America’s celebrity fixation is a fact of modern life. Most of the time it’s banal and more or less benign, a fizzy, frothy beverage constantly poured into our national glass, like the giant neon Hamm’s Beer mug that would fill all night long next to the elevated freeway in 1960s San Francisco. Plus, it functions as America’s cultural glue, the stuff that holds our fractured country together. But our celebrity obsession has an unhealthy side. Its shimmering waves of heat create mirages, and cause actual events to disappear. And when we treat those mirages as if they’re real, surreal and even dangerous things can happen.
Take Michael Jackson. His death was a big deal. He was a huge figure in pop culture, one of the best-selling pop artists of all time, who made several albums that are and will remain classics. He was a weird and enigmatic figure whose bizarre personal life inspired gawking on a monumental scale. But above all, his music brought happiness to many millions of people, accompanied so many ecstatic writhings on so many dance floors, that he meant something to several generations of Americans. Like everyone who loved his best music, I was shocked when he died and felt a twinge of genuine sadness.
There is a natural and healthy human instinct to memorialize the dead. And that includes famous people. We may not have known John Lennon or Princess Diana or John F. Kennedy Jr., but we nonetheless feel compelled to mark their passing.
By happenstance, I found myself in a crowded dance club several nights after Jackson’s death. The DJ put on “Billie Jean” — a song that inspired me to get up and move when I first heard it in 1982, and that I’ve been dancing to ever since. As I started to dance, I tried to summon up some sorrow for Jackson himself. But the sadness was evanescent. It flew instantly and permanently away, chased off by the same joyous bodily abandon his best music always inspired. This sweaty room was his memorial service, and my dance was his eulogy. That was all, and that was enough.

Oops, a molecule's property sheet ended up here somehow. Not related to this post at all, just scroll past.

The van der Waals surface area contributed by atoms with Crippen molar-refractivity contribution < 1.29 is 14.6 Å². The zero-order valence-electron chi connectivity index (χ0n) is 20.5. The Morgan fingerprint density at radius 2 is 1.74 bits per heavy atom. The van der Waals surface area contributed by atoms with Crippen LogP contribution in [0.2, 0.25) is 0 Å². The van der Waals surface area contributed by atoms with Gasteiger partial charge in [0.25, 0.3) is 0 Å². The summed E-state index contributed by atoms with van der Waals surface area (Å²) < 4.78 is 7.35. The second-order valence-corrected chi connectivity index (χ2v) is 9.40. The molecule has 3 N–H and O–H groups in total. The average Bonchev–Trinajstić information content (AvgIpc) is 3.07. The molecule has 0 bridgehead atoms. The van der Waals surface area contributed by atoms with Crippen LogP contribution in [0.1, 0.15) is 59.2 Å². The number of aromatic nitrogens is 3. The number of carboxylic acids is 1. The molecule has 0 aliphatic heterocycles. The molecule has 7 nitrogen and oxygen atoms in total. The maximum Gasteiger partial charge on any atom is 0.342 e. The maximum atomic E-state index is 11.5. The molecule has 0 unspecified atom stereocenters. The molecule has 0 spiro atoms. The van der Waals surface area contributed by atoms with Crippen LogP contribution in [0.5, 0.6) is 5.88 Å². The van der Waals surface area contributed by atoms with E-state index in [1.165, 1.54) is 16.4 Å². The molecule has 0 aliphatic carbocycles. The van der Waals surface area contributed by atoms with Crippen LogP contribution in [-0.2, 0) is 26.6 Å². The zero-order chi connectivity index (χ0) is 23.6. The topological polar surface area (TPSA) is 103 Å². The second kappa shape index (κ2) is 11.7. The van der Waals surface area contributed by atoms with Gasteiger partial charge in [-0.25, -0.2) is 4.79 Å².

Somewhere, buried in the bloated national extravaganza inspired by Jackson’s death, are no doubt such real, modest, heartfelt feelings about him, feelings shared by millions of people. But Jackson was such a strange, enigmatic and problematic man that the only people who can truly mourn him are those who actually knew him, his family and friends — for everyone else, mourning him is like mourning a billboard. The overriding sense of the hoopla over Jackson is of falseness, the hollowness of emotions blown up far beyond their actual size. We simply don’t have an appropriate public mechanism for dealing with the passing of a figure like Jackson. The endless media firestorm and the overblown memorial service created the sense that America was grieving, when all that was really happening was a mass immersion in the tidal wave created when a chunk of celebrity glacier fell into the ocean. Something big had happened, and everyone wanted to get in front of the camera, like those people who stand in the background of interviews, inanely smiling and waving. America was not mourning the death of a human being: It was bowing down before celebrity itself. The whole thing was a gigantic lie, and faintly obscene — a disservice to the idea of mourning, and ultimately to Jackson, whoever he was.
The national reaction to Jackson’s death was false and overblown, but it didn’t hurt anyone. Moreover, at least Jackson could boast of actual achievements. But Sarah Palin’s bizarre resignation is another story. Watching her self-serving, celebrity-driven implosion, it hit home more than ever just how terrifying it is that this person actually could have become vice-president of the United States.
Palin was the conservative movement’s Frankenstein monster. They wanted an attractive, feisty, homespun culture warrior, and Palin could be turned into one. Never mind that she was an unqualified, poorly educated, vindictive lightweight: She appealed to the right-wing base. So they hooked her up to their celebrity-creating machine and set her loose to clank across the American landscape.
As everyone knows, the little experiment conducted by those mad scientists Bill Kristol and John McCain did not turn out well. Palin’s resignation is the final result. Her strange story demonstrates the utterly distorting power of fame in America. Carried too high, her wings melted off — a meltdown evident the moment she took the national stage, and painfully apparent in every tortured sentence of her rambling, illogical resignation speech. In a country not besotted by fame, a politician as intellectually deficient as Palin, whose ambitions are that untethered, and above all who is petulantly unwilling to do the hard, prosaic work of governing, would be ushered permanently offstage. But in a culture of celebrity, the very theatricality of Palin’s disgraceful resignation immediately becomes part of her résumé.
It’s irritating that we can’t get Michael Jackson off our national screen. But it’s positively frightening that we have to keep watching Palin.